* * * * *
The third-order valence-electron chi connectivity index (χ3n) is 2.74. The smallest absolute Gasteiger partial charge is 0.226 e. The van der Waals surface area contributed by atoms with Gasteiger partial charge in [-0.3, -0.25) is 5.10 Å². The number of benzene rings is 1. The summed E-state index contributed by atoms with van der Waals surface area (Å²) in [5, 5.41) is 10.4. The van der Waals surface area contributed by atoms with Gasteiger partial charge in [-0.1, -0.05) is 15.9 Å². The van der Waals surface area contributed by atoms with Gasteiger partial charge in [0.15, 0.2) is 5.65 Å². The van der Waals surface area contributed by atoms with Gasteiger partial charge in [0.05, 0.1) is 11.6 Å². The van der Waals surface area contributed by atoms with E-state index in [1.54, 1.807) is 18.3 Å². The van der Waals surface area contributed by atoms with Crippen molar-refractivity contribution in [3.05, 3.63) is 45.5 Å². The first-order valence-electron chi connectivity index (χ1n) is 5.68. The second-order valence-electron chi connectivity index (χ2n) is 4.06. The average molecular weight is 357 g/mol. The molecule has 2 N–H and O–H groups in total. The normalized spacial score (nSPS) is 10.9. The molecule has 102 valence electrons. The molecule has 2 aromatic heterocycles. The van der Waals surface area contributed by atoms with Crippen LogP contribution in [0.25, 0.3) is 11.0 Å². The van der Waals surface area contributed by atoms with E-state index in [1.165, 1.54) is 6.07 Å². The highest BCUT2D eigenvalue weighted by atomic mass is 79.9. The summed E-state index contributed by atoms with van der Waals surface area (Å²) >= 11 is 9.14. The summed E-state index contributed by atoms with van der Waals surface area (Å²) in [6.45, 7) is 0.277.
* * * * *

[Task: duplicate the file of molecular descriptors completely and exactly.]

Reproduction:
The third-order valence-electron chi connectivity index (χ3n) is 2.74. The smallest absolute Gasteiger partial charge is 0.226 e. The van der Waals surface area contributed by atoms with Gasteiger partial charge in [-0.3, -0.25) is 5.10 Å². The number of benzene rings is 1. The summed E-state index contributed by atoms with van der Waals surface area (Å²) in [5, 5.41) is 10.4. The van der Waals surface area contributed by atoms with Gasteiger partial charge in [-0.1, -0.05) is 15.9 Å². The van der Waals surface area contributed by atoms with Gasteiger partial charge in [0.15, 0.2) is 5.65 Å². The van der Waals surface area contributed by atoms with Gasteiger partial charge in [0.05, 0.1) is 11.6 Å². The van der Waals surface area contributed by atoms with E-state index in [1.54, 1.807) is 18.3 Å². The van der Waals surface area contributed by atoms with Crippen molar-refractivity contribution in [3.05, 3.63) is 45.5 Å². The first-order valence-electron chi connectivity index (χ1n) is 5.68. The second-order valence-electron chi connectivity index (χ2n) is 4.06. The average molecular weight is 357 g/mol. The molecule has 2 N–H and O–H groups in total. The normalized spacial score (nSPS) is 10.9. The molecule has 102 valence electrons. The molecule has 2 aromatic heterocycles. The van der Waals surface area contributed by atoms with Crippen LogP contribution in [0.25, 0.3) is 11.0 Å². The van der Waals surface area contributed by atoms with E-state index in [1.165, 1.54) is 6.07 Å². The highest BCUT2D eigenvalue weighted by atomic mass is 79.9. The summed E-state index contributed by atoms with van der Waals surface area (Å²) >= 11 is 9.14. The summed E-state index contributed by atoms with van der Waals surface area (Å²) in [6.45, 7) is 0.277.